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Fabrication of chalcogenide and emerging materials by novel CVD technology

Fabrication of chalcogenide and emerging materials by novel CVD technology
Fabrication of chalcogenide and emerging materials by novel CVD technology
Chemical vapour deposition (CVD) technology is a widely used method in the optoelectronics and semiconductor industries, producing high purity thin films, in crystalline, amorphous and epitaxial phases. A variety of materials can be produced in this way although for the most part use of the technique has focussed on poly-silicon, silicon dioxide, silicon nitride and metallic materials. The advantages of CVD processing, which offers offer superior quality compared to conventional methods such as sputtering or co-evaporation, include conformality, coverage, and stoichiometry control. The process should also be more economical and scalable to large substrates as it can take place at atmospheric pressure rather than under vacuum conditions.

The ORC has a long history of exploiting CVD for optoelectronic applications, initially depositing high purity silica for the achievement of some the worlds’ lowest loss optical fibres. Since 2001, we have been extending our CVD technology to the chalcogenides and are now routinely depositing germanium and antimony based sulphides on a variety of substrates including glass, silicon and flexible metallic and polyimide materials for optical applications and now we are in the process to fabricate these chalcogenide glasses in the fibre preform.

In addition, our CVD technology has also been applied to fabricate chalcogenide materials for phase change memory applications, grapheme and molybdenum disulphide thin films for nano-electronic applications, and transparent conductive oxides, copper indium gallium sulphide, and copper zinc tin sulphide thin films for photovoltaic applications.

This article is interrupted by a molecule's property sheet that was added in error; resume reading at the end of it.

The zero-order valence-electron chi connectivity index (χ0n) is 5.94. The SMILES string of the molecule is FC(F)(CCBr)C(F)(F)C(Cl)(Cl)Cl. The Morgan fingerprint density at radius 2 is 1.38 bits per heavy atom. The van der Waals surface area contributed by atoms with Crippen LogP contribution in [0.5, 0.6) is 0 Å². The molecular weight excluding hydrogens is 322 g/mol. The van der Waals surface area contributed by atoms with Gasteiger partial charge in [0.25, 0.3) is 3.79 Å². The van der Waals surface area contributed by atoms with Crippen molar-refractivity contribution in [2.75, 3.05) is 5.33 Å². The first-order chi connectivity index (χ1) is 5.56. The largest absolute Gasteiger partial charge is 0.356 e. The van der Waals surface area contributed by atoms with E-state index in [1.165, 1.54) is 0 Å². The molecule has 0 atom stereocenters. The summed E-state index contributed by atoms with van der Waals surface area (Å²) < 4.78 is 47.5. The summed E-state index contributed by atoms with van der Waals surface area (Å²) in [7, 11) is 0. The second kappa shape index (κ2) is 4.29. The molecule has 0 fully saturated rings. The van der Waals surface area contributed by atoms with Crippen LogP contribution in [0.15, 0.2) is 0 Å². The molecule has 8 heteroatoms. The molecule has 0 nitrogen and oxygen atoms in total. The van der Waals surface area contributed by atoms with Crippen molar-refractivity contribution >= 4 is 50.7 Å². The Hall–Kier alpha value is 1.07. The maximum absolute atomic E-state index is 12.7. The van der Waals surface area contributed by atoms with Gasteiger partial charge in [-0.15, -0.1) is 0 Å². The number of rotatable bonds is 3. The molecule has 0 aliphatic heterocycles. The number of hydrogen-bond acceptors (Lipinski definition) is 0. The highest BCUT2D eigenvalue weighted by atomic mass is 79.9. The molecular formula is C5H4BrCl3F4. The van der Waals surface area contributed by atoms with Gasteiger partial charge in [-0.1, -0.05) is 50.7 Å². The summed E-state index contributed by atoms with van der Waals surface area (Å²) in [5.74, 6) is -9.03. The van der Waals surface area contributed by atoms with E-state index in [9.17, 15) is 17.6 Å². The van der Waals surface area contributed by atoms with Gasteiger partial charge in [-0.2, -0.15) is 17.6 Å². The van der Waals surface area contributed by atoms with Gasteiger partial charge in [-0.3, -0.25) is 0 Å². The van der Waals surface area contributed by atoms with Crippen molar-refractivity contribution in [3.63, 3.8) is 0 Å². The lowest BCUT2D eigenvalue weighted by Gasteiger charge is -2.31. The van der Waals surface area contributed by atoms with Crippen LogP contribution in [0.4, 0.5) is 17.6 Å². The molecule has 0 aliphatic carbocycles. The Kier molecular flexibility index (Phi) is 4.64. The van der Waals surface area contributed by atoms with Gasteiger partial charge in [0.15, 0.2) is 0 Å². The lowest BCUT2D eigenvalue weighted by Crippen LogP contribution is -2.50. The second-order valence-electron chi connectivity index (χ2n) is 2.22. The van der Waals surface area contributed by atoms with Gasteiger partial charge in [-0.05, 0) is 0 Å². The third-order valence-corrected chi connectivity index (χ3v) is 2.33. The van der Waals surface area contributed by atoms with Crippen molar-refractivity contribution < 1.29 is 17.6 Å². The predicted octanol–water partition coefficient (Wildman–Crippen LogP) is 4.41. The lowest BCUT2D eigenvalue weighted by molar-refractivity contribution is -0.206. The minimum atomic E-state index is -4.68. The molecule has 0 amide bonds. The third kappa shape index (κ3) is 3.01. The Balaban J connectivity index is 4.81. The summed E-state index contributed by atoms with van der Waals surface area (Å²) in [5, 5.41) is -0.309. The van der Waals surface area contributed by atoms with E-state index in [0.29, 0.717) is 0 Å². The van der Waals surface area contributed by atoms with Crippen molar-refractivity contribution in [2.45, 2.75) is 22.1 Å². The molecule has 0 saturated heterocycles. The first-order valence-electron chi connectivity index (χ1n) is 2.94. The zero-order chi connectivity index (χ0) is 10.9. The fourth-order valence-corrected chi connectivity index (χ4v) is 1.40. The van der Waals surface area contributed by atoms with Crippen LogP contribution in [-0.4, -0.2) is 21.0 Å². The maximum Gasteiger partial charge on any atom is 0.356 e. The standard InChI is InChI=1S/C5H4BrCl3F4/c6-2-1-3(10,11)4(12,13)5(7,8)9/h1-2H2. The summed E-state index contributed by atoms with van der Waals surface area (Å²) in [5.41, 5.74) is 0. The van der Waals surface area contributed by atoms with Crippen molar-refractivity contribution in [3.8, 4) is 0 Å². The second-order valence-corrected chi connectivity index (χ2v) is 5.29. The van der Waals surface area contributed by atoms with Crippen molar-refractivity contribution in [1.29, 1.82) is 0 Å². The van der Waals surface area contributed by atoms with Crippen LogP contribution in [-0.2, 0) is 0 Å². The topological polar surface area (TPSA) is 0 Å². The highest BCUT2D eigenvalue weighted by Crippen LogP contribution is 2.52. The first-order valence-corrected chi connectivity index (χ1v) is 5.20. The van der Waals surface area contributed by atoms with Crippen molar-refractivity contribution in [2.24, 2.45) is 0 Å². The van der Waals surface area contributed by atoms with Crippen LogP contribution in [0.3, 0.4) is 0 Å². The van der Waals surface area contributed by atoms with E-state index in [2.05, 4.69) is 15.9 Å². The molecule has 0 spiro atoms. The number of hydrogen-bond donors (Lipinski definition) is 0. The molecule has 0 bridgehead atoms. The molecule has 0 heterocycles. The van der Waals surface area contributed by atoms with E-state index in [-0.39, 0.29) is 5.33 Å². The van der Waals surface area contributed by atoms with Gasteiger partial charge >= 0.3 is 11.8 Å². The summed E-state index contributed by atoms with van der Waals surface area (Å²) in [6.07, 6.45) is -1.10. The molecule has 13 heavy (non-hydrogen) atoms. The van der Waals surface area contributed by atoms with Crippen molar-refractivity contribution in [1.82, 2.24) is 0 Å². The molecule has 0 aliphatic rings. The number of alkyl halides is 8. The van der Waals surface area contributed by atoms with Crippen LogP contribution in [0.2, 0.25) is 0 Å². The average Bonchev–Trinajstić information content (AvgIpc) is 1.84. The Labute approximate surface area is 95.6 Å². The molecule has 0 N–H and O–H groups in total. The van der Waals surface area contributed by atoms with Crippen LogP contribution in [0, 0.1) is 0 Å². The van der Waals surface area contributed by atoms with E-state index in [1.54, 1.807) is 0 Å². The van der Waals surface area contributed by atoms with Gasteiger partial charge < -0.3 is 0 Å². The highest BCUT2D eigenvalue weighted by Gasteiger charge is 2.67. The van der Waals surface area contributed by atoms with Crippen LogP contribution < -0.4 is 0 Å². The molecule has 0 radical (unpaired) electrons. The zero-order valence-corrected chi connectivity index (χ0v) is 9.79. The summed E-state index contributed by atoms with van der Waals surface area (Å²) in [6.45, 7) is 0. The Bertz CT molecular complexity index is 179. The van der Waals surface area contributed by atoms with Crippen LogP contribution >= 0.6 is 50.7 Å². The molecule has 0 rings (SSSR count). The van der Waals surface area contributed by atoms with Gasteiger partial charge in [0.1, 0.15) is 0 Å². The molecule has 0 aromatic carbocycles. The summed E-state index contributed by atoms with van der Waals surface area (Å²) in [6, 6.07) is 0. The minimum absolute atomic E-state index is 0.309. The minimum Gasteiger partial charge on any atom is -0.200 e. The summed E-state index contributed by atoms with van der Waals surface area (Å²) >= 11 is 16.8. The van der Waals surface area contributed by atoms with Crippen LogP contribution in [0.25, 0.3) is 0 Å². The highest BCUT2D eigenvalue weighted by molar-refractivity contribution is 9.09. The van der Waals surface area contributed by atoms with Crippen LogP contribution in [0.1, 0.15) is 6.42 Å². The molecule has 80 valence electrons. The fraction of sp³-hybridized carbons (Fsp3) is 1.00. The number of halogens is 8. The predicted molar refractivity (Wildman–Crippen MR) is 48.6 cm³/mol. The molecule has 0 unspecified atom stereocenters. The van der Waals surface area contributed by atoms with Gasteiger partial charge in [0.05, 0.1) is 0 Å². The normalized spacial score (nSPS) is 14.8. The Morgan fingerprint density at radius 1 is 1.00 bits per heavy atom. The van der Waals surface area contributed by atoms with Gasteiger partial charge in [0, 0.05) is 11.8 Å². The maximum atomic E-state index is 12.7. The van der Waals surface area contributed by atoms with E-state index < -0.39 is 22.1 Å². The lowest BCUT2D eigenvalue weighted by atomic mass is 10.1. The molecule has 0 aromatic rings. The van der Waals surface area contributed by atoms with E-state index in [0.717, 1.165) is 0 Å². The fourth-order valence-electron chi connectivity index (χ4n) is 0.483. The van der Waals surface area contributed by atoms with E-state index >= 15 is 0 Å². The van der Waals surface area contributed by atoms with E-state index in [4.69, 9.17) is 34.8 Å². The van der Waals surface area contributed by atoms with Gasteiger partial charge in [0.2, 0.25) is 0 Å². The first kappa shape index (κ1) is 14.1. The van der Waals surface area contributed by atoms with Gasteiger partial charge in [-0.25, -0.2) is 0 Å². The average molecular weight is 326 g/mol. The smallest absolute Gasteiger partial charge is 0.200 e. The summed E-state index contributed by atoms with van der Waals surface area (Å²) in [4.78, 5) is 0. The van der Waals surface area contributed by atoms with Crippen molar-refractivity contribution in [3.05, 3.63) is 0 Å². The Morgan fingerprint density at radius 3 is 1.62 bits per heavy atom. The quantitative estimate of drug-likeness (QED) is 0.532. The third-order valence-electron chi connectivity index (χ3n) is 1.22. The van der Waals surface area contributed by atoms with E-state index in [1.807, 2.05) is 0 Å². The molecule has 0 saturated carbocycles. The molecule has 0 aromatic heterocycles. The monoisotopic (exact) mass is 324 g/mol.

Huang, C.C.
825f7447-6d02-48f6-b95a-fa33da71f106
Al-Saab, F.
13f8eca8-04a1-4528-92d7-c5dd053e496c
Gholipour, B.
c17bd62d-9df6-40e6-bc42-65272d97e559
Ou, Jun-Yu
3fb703e3-b222-46d2-b4ee-75f296d9d64d
Hewak, D.W.
87c80070-c101-4f7a-914f-4cc3131e3db0
Huang, C.C.
825f7447-6d02-48f6-b95a-fa33da71f106
Al-Saab, F.
13f8eca8-04a1-4528-92d7-c5dd053e496c
Gholipour, B.
c17bd62d-9df6-40e6-bc42-65272d97e559
Ou, Jun-Yu
3fb703e3-b222-46d2-b4ee-75f296d9d64d
Hewak, D.W.
87c80070-c101-4f7a-914f-4cc3131e3db0

Huang, C.C., Al-Saab, F., Gholipour, B., Ou, Jun-Yu and Hewak, D.W. (2012) Fabrication of chalcogenide and emerging materials by novel CVD technology. Manufacturing The Future Conference (MTFC) 2012, United Kingdom. 19 - 20 Sep 2012.

Record type: Conference or Workshop Item (Poster)

Abstract

Chemical vapour deposition (CVD) technology is a widely used method in the optoelectronics and semiconductor industries, producing high purity thin films, in crystalline, amorphous and epitaxial phases. A variety of materials can be produced in this way although for the most part use of the technique has focussed on poly-silicon, silicon dioxide, silicon nitride and metallic materials. The advantages of CVD processing, which offers offer superior quality compared to conventional methods such as sputtering or co-evaporation, include conformality, coverage, and stoichiometry control. The process should also be more economical and scalable to large substrates as it can take place at atmospheric pressure rather than under vacuum conditions.

The ORC has a long history of exploiting CVD for optoelectronic applications, initially depositing high purity silica for the achievement of some the worlds’ lowest loss optical fibres. Since 2001, we have been extending our CVD technology to the chalcogenides and are now routinely depositing germanium and antimony based sulphides on a variety of substrates including glass, silicon and flexible metallic and polyimide materials for optical applications and now we are in the process to fabricate these chalcogenide glasses in the fibre preform.

In addition, our CVD technology has also been applied to fabricate chalcogenide materials for phase change memory applications, grapheme and molybdenum disulphide thin films for nano-electronic applications, and transparent conductive oxides, copper indium gallium sulphide, and copper zinc tin sulphide thin films for photovoltaic applications.

Full text not available from this repository.

More information

Published date: September 2012
Venue - Dates: Manufacturing The Future Conference (MTFC) 2012, United Kingdom, 2012-09-19 - 2012-09-20
Organisations: Optoelectronics Research Centre

Identifiers

Local EPrints ID: 376019
URI: http://eprints.soton.ac.uk/id/eprint/376019
PURE UUID: 6007fc40-77e0-4824-be28-678e95776de1
ORCID for C.C. Huang: ORCID iD orcid.org/0000-0003-3471-2463
ORCID for Jun-Yu Ou: ORCID iD orcid.org/0000-0001-8028-6130
ORCID for D.W. Hewak: ORCID iD orcid.org/0000-0002-2093-5773

Catalogue record

Date deposited: 22 Apr 2015 14:21
Last modified: 18 Feb 2021 17:17

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